Let’s now change the pivot table, so that the destination networks are over here, get rid of months and now put the date in over here. So now what we have is all the dates in the row labels and we now want to do some grouping. Excel is very clever in the sense that if it identifies in a row label that there are dates, when you attempt to group it, it brings up its own specialized little dialogue box.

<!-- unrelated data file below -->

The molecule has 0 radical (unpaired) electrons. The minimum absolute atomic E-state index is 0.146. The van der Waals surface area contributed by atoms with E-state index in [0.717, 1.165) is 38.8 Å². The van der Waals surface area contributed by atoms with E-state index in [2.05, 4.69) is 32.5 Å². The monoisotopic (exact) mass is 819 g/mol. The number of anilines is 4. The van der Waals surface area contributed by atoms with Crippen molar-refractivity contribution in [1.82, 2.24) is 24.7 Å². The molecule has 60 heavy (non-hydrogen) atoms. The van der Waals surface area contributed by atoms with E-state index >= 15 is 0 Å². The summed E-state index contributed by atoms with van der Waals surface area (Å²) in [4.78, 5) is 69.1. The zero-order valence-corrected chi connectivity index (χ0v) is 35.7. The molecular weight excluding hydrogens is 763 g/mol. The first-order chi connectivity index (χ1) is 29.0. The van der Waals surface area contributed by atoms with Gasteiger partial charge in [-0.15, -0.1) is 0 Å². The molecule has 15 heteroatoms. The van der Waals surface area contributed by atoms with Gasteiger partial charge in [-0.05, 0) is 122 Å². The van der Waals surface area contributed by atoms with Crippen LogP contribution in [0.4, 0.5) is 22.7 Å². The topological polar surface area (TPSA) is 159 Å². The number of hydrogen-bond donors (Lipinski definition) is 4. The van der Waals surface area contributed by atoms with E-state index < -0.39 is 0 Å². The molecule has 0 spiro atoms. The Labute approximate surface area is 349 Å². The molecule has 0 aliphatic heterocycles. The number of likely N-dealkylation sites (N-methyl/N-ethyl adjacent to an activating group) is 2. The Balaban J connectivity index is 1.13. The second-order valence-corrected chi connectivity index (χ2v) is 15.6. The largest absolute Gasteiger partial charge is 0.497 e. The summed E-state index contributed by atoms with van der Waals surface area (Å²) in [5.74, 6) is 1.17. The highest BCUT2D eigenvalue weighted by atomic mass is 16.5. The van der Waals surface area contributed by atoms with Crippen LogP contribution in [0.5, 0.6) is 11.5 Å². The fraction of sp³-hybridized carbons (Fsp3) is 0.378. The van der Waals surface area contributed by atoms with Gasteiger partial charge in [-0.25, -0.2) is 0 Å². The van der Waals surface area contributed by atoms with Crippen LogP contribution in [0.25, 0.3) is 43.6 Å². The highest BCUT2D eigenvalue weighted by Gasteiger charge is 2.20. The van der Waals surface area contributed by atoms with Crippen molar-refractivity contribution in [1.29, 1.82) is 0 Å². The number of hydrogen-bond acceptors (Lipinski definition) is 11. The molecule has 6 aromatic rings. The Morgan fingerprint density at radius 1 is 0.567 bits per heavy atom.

Before we get into that I just want to show you a common problem with pivot tables. I am just going to cancel it, go into Phone Bill and now I am just going to delete this one item – one single date out of a whole list of dates. Go back here – I am just going to refresh this. If I try now right click and say Group – notice is says it cannot group the selection. For whatever reason, because of this one single cell which doesn’t have a similar date, Excel has decided that it cannot understand what it must do with this cell and therefore the rest of the cells cannot be grouped. So you have to be careful if you ever do this – you try to do a grouping and it doesn’t work, you need to go look in the data and look for cells that are blank or have a number in or word in. This commonly happens when right at the bottom, instead of doing the pivot table up to that row, perhaps you add a few more rows in and as a result Excel sees the blanks.